What is often overlooked in the discussion of these recent trends is the impact these "get tough" policies and the "war on drugs" have had on women. The next section will review some rather disturbing trends in the incarceration of women offenders.

The Growing Incarceration of Black Women

One thing that cannot be overlooked in any analysis of women, crime and criminal justice is the interrelationship between class and race. Indeed, the vast majority of female offenders, especially those who end up in prison, are drawn from the lower class and are racial minorities.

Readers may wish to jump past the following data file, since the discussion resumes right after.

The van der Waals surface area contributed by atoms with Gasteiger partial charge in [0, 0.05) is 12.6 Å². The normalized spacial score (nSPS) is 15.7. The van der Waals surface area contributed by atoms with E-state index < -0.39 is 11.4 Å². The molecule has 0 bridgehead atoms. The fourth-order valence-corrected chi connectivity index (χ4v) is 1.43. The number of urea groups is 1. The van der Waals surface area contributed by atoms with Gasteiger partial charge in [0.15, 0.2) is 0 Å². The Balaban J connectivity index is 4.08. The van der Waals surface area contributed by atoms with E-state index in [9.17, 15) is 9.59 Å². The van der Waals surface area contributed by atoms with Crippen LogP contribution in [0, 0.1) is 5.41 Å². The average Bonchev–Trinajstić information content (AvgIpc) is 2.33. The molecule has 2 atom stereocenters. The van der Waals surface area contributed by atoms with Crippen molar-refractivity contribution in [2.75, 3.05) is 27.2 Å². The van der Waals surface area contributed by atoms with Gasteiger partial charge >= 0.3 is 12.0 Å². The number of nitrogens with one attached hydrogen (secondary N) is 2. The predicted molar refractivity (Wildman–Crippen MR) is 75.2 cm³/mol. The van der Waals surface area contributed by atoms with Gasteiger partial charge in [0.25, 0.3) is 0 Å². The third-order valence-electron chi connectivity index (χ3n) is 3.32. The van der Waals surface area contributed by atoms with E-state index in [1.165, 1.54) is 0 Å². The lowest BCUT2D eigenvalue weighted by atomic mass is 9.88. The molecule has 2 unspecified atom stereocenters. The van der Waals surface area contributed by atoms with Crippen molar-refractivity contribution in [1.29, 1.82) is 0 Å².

One specific example of the role of class and race is demonstrated in a very detailed study of a sample of women offenders in a court system in New Haven, Connecticut.  From a larger sample of 397 cases, this study focused in depth on a smaller sample of 40 men and 40 women who were sentenced to prison (that is, they went through all of the stages of the criminal justice process).  Of the forty women, twenty-four (60%) were black, five (12%) were Puerto Rican and the remainder (28%) were white.  Half of the women were raised in single-parent families, and only two of the women were described as growing up in "middle class households."  Most of these women were described by Daly as having grown up in families "whose economic circumstances were precarious," while in about two-thirds of the cases their biological fathers were "out of the picture" while they were growing up.  Only one-third completed high school or the equivalent GED (General Education Diploma).  Two-thirds "had either a sporadic or no paid employment record" and over 80 percent were unemployed at the time of their most recent arrest.